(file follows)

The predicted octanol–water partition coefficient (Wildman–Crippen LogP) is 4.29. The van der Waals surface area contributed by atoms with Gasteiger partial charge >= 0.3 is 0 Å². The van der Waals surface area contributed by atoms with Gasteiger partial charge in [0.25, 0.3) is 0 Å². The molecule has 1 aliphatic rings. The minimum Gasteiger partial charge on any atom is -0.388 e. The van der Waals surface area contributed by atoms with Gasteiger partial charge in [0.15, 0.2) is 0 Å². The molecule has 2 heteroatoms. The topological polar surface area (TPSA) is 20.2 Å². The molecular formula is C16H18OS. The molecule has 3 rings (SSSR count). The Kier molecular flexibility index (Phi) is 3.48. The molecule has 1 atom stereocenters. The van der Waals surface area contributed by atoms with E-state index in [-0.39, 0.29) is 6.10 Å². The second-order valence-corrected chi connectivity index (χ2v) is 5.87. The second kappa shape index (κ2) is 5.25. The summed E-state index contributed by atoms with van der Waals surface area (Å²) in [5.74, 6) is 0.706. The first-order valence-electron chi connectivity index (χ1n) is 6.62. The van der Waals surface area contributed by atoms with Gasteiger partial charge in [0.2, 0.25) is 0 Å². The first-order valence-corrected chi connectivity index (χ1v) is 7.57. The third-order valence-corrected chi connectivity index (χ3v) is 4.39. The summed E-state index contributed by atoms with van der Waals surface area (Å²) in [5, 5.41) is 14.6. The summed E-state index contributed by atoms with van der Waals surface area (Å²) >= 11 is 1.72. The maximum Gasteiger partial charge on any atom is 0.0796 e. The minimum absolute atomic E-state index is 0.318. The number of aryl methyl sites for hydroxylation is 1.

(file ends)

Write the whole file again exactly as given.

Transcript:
The predicted octanol–water partition coefficient (Wildman–Crippen LogP) is 4.29. The van der Waals surface area contributed by atoms with Gasteiger partial charge >= 0.3 is 0 Å². The van der Waals surface area contributed by atoms with Gasteiger partial charge in [0.25, 0.3) is 0 Å². The molecule has 1 aliphatic rings. The minimum Gasteiger partial charge on any atom is -0.388 e. The van der Waals surface area contributed by atoms with Gasteiger partial charge in [0.15, 0.2) is 0 Å². The molecule has 2 heteroatoms. The topological polar surface area (TPSA) is 20.2 Å². The molecular formula is C16H18OS. The molecule has 3 rings (SSSR count). The Kier molecular flexibility index (Phi) is 3.48. The molecule has 1 atom stereocenters. The van der Waals surface area contributed by atoms with E-state index in [-0.39, 0.29) is 6.10 Å². The second-order valence-corrected chi connectivity index (χ2v) is 5.87. The second kappa shape index (κ2) is 5.25. The summed E-state index contributed by atoms with van der Waals surface area (Å²) in [5.74, 6) is 0.706. The first-order valence-electron chi connectivity index (χ1n) is 6.62. The van der Waals surface area contributed by atoms with Gasteiger partial charge in [0.2, 0.25) is 0 Å². The first-order valence-corrected chi connectivity index (χ1v) is 7.57. The third-order valence-corrected chi connectivity index (χ3v) is 4.39. The summed E-state index contributed by atoms with van der Waals surface area (Å²) in [5, 5.41) is 14.6. The summed E-state index contributed by atoms with van der Waals surface area (Å²) >= 11 is 1.72. The maximum Gasteiger partial charge on any atom is 0.0796 e. The minimum absolute atomic E-state index is 0.318. The number of aryl methyl sites for hydroxylation is 1.